Teens Who Smoked Menthol Cigarettes Smoked More

Menthol cigarette smokers less likely to plan on quitting

/ Author:  / Reviewed by: Beth Bolt, RPh Joseph V. Madia, MD

(RxWiki News) The harmful health effects of smoking haven’t stopped some people from smoking. Teens are smoking, too, and some factors may increase smoking in teens.

Previous research has shown that menthol cigarettes may increase nicotine dependence. Recent research looked at the habits of teens who smoked menthol cigarettes.

The researchers reported that teens who smoked menthol cigarettes smoked more than those who smoked non-menthol cigarettes. And fewer teens who smoked menthol cigarettes planned to quit.

"Teach your teen the dangers of smoking any kind of tobacco."

The lead author of this study was Sunday Azagba, PhD, from the Propel Centre for Population Health Impact at the University of Waterloo in Ontario, Canada.

The research team used data on teens’ smoking habits collected from the 2010-2011 Youth Smoking Survey, which was given to Canadian students in grades 9 through 12.

For their study, these researchers used data from students who indicated on the survey that they smoked. Students who smoked more than 100 cigarettes in their lifetime were called established smokers, and those who smoked fewer were called experimental smokers.

The survey asked the students to report the average number of cigarettes smoked per day, the total number smoked in the past week, whether they intended to smoke in the future and whether they smoked menthol cigarettes. The students were also asked whether friends and family members smoked.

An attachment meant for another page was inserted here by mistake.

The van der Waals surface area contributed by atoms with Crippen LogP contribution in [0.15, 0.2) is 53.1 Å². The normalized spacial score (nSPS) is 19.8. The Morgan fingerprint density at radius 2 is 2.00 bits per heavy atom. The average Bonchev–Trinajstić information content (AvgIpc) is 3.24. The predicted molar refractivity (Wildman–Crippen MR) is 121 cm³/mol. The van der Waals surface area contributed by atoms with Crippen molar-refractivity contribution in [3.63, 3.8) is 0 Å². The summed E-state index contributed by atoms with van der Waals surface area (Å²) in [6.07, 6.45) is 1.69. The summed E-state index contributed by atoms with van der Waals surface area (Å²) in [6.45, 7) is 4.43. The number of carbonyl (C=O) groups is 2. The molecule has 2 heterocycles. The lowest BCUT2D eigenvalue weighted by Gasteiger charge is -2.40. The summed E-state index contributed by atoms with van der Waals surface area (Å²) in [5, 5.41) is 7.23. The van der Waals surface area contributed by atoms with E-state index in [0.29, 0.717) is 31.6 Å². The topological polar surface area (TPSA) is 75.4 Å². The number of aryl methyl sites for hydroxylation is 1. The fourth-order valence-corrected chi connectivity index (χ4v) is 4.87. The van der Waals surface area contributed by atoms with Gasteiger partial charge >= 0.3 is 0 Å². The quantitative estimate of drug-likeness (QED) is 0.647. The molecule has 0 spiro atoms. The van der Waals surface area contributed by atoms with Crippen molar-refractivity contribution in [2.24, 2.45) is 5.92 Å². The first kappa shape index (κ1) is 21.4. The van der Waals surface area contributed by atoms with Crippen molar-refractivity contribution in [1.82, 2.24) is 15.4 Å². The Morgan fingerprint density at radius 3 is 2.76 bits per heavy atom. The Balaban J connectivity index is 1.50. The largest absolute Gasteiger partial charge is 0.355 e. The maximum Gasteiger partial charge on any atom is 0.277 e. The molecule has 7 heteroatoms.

Male students reported smoking more cigarettes than female students. Students with a smoking parent, guardian or close friend smoked more cigarettes than those students with a non-smoking parent, guardian or friend.

Students who smoked menthol cigarettes reported smoking an average of 6.86 cigarettes per day, compared with 4.59 smoked by non-menthol smoking students.

Per week, menthol-smoking students smoked 42.74 cigarettes. Non-menthol cigarette smokers reported smoking 26.33 cigarettes per week, nearly half of what the menthol-smoking students smoked.

Established smokers were almost twice as likely to intend to smoke in the next year as non-menthol smokers.

Experimental smokers were nearly three times as likely to intend to smoke in the next year as non-menthol smokers.

One limitation of this study was that the data were self-reported by the teens, and the researchers could not verify whether the teens smoked menthol cigarettes or not.

Another limitation was that the researchers could not determine whether price of the cigarettes had a role in the decision to smoke menthol cigarettes.

"The appeal of menthol cigarettes among youth stems from the perception that they are less harmful than regular cigarettes. The minty taste helps mask the noxious properties, but the reality is that they are just as dangerous as any unflavoured cigarette," said Dr. Azagba in press statement.

"A recent scientific evaluation of the possible health effects of menthol cigarettes conducted by the Food and Drug Administration suggests that menthol in cigarettes is likely associated with increasing nicotine dependence, and menthol smokers are therefore less likely to quit smoking successfully," the researchers wrote.

This study was published June 10 in Cancer Causes and Control.

Funding for the research was provided by a grant from the Canadian Cancer Society Research Institute.

The authors declared no conflicts of interest.

Last Updated:
June 24, 2014